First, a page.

AVG Secure in brief:
- P2P allowed: Yes
- Business location: Czech Republic
- Number of servers: 700+
- Number of country locations: 35
- Cost: $59.88 per year
- VPN protocol: OpenVPN
- Data encryption: AES-256
- Data authentication: decided on-the-fly, changes frequently
- Handshake: decided on-the-fly, changes frequently
I’m surprised every time I come across an antivirus company that runs its own VPN network. So many antivirus providers use white label services from major VPN providers that it’s a rarity to find a security company in charge of its own show. Today’s review subject, AVG Secure, is even more surprising. AVG is owned by Avast, and Avast also owns the famous (or infamous, depending on your point of view) HMA (Hide My Ass) VPN.
Despite that connection, AVG Secure doesn’t use HMA’s network, nor does Avast. Instead the two antivirus brands share a VPN network between them, leaving HMA to be its own thing. That’s rare and almost doesn’t make any sense. Nevertheless, it’s always nice to see an antivirus company take VPNs seriously enough to run its own network.
AVG Secure with an active connection.
Features and services
When you open up AVG Secure you immediately see similarities to other AVG apps such as AVG Internet Security. The title bar, for example, is almost a carbon copy of other AVG apps. In the upper-left corner you have the AVG logo along with the product name. To the right there’s a “hamburger” menu icon, as well as the close and minimize buttons. The background design is also very similar.
Diving into the main part of the app you’ll find a large on/off slider in the center of the screen. Below that are two tiles: the first one shows the country location you’ve chosen to connect to, and the second shows your current IP address. Once connected, this tile also shows your new VPN IP as well as the amount of time the connection’s been active.
AVG Secure’s country location list.
Finally, below the two tiles we have the Change Location button, which leads to the server list. AVG Secure has a nicely organized server list. The company organizes by country location, though some larger countries will be organized by city. The United States, for example, has server options such as “USA, Atlanta,” “USA, Dallas,” and “USA, Phoenix.”
The server list has a left rail where you can see all servers, drill down by continent, or look for streaming or P2P servers. AVG supports Netflix and other VPN-sensitive streaming services in Germany, the UK, and the U.S. Though in my tests there was a little weirdness. Connecting to AVG’s U.S. streaming servers, for example, convinced Netflix I was in the UK, not the U.S.
Diving into the settings under Menu > Settings there’s not much here. There’s the option to start AVG Secure when the computer starts up (but not connect), as well as an option to enable local device access. The latter is for accessing devices on your local network like printers when the VPN is enabled.
AVG Secure’s network security options.
Then there’s Menu > Settings > Network Security that has an internet kill switch option that’s not activated by default. There are also options here for various notifications, as well as a safe list for networks where AVG Secure won’t try to connect automatically.
While it’s not required, you can also sign in to your AVG account when using AVG Secure, and there are links to your account subscriptions, as well as options to install other AVG products such as antivirus.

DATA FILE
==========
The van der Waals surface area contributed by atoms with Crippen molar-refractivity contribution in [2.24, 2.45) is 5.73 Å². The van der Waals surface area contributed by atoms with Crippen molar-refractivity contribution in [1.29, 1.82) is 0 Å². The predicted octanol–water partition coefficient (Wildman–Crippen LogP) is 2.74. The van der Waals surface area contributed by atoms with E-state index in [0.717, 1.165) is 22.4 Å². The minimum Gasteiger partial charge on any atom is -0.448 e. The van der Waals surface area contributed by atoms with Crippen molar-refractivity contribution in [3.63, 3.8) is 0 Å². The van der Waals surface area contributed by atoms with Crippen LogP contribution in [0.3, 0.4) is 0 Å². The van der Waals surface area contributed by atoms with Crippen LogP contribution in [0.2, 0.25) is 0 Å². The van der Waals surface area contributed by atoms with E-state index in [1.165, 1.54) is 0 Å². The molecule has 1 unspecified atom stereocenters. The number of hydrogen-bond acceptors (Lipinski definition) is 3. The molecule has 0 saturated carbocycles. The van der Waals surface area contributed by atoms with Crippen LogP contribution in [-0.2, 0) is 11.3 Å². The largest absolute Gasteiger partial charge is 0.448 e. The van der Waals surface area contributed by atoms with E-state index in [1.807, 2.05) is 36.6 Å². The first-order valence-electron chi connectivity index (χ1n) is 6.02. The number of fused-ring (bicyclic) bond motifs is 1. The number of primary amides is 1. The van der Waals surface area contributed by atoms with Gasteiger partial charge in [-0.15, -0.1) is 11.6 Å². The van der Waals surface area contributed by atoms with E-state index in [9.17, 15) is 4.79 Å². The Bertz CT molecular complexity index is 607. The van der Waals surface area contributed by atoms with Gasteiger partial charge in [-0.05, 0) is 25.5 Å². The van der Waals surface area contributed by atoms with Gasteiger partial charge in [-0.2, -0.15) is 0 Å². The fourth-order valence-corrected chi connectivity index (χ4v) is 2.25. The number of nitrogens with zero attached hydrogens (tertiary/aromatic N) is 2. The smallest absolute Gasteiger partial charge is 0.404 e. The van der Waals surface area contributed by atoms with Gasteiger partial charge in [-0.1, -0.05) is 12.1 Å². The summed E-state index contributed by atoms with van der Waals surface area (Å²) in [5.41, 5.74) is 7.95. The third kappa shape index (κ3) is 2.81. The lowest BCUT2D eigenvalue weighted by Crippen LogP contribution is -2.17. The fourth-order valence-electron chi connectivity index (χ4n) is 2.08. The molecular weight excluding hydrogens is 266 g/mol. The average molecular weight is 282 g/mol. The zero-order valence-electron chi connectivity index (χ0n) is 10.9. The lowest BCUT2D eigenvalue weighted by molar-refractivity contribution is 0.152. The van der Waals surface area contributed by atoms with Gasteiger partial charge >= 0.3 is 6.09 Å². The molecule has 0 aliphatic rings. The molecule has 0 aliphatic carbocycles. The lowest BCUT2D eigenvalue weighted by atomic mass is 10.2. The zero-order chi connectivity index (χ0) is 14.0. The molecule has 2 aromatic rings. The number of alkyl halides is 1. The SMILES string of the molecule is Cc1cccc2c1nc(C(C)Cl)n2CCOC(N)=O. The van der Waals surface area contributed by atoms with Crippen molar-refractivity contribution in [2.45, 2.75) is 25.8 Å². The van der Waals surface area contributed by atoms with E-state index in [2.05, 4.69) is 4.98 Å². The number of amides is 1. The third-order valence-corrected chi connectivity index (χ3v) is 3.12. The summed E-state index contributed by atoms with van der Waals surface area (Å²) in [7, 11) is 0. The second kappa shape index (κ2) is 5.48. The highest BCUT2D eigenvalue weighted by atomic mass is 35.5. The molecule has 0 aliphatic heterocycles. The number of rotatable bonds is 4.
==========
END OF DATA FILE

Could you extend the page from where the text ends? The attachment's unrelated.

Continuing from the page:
AVG Secure costs around $60 for a single year, $96 for two, or $143.64 for three. There’s also a seven-day free trial if you’d like to test drive it first. AVG Secure offers 10 simultaneous connections, which is outstanding. It’s not unheard of, but the more common offering is five simultaneous connections.
Privacy, anonymity, and trust
AVG Secure without an active connection.
The company does, however, connect timestamps for connections. The company says it needs this data to calculate peak times for service demand in order to plan network capacity, and to manage the number of simultaneous connections. AVG also tracks the amount of data transmitted, which it says it needs “to plan for new network capacity and server improvements.” AVG says all of this data is kept for 35 days and then deleted.
In addition to that server side information, AVG will also log data from the VPN clients, including connection events (connects, disconnects, failures, etc.), to maintain service quality. It also logs “application events” such as auto-connects and uninstalls in order “to plan product development and analytics.” Finally, it logs crash reports that users send back manually for obvious reasons. All of this data is kept for two years and then deleted.
Clearly, AVG is not the most restrictive when it comes to data collection, but we’ve also seen worse. Still, if you’re looking for the most private service possible this is probably not the one you want.
Mentioned in this article
In our tests, AVG Secure maintained nearly 36 percent of the base download speed. That’s a good number, and puts AVG Secure firmly in the third tier for speedy VPNs based on our testing. This is where the bulk of acceptably fast VPNs end up, which means you shouldn’t have a problem carrying out most online tasks with this VPN. But if you’re only criteria for a VPN is speed then there are better options, such as our top speed picks HotSpot Shield Premium and IVPN.
AVG Secure is easy to use, the prices are in line with most VPNs with this level of complexity, and the fact that it offers 10 simultaneous connections is excellent. This isn’t the most locked-down VPN when it comes to logging, but the company is upfront about what data it keeps and how long it keeps it. If you want a VPN from a known company that works well and isn’t overly complex than AVG Secure is a good choice.